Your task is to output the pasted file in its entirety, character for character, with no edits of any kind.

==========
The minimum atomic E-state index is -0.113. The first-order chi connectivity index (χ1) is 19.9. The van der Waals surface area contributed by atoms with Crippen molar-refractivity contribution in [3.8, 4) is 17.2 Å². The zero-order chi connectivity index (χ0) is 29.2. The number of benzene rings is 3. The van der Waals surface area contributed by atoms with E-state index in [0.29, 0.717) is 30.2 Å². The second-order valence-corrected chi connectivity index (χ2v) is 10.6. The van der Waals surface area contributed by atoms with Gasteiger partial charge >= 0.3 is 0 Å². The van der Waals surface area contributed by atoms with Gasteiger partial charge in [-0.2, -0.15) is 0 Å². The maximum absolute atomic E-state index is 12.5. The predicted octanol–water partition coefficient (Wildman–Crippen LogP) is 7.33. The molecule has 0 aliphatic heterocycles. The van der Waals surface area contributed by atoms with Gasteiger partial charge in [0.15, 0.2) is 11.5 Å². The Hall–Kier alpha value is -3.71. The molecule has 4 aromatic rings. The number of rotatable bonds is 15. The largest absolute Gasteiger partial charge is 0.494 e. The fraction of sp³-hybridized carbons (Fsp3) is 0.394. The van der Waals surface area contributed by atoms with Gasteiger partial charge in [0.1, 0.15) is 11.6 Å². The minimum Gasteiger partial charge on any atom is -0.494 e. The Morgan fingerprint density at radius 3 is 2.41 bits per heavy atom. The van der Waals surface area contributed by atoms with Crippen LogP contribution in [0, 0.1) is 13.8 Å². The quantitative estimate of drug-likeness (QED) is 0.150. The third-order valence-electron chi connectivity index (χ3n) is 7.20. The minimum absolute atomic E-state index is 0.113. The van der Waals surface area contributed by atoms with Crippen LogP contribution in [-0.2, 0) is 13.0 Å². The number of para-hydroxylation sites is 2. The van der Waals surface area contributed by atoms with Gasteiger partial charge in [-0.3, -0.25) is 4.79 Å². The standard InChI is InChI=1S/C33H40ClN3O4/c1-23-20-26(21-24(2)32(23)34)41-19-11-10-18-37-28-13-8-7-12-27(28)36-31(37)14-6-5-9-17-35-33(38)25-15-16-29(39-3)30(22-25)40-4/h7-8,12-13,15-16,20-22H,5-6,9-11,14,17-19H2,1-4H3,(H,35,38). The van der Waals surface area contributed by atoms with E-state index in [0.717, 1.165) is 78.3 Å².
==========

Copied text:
The minimum atomic E-state index is -0.113. The first-order chi connectivity index (χ1) is 19.9. The van der Waals surface area contributed by atoms with Crippen molar-refractivity contribution in [3.8, 4) is 17.2 Å². The zero-order chi connectivity index (χ0) is 29.2. The number of benzene rings is 3. The van der Waals surface area contributed by atoms with E-state index in [0.29, 0.717) is 30.2 Å². The second-order valence-corrected chi connectivity index (χ2v) is 10.6. The van der Waals surface area contributed by atoms with Gasteiger partial charge >= 0.3 is 0 Å². The van der Waals surface area contributed by atoms with Gasteiger partial charge in [-0.2, -0.15) is 0 Å². The maximum absolute atomic E-state index is 12.5. The predicted octanol–water partition coefficient (Wildman–Crippen LogP) is 7.33. The molecule has 0 aliphatic heterocycles. The van der Waals surface area contributed by atoms with Gasteiger partial charge in [0.15, 0.2) is 11.5 Å². The Hall–Kier alpha value is -3.71. The molecule has 4 aromatic rings. The number of rotatable bonds is 15. The largest absolute Gasteiger partial charge is 0.494 e. The fraction of sp³-hybridized carbons (Fsp3) is 0.394. The van der Waals surface area contributed by atoms with Gasteiger partial charge in [0.1, 0.15) is 11.6 Å². The minimum Gasteiger partial charge on any atom is -0.494 e. The Morgan fingerprint density at radius 3 is 2.41 bits per heavy atom. The van der Waals surface area contributed by atoms with Crippen LogP contribution in [0, 0.1) is 13.8 Å². The quantitative estimate of drug-likeness (QED) is 0.150. The third-order valence-electron chi connectivity index (χ3n) is 7.20. The minimum absolute atomic E-state index is 0.113. The van der Waals surface area contributed by atoms with Crippen LogP contribution in [-0.2, 0) is 13.0 Å². The number of para-hydroxylation sites is 2. The van der Waals surface area contributed by atoms with Gasteiger partial charge in [-0.3, -0.25) is 4.79 Å². The standard InChI is InChI=1S/C33H40ClN3O4/c1-23-20-26(21-24(2)32(23)34)41-19-11-10-18-37-28-13-8-7-12-27(28)36-31(37)14-6-5-9-17-35-33(38)25-15-16-29(39-3)30(22-25)40-4/h7-8,12-13,15-16,20-22H,5-6,9-11,14,17-19H2,1-4H3,(H,35,38). The van der Waals surface area contributed by atoms with E-state index in [0.717, 1.165) is 78.3 Å².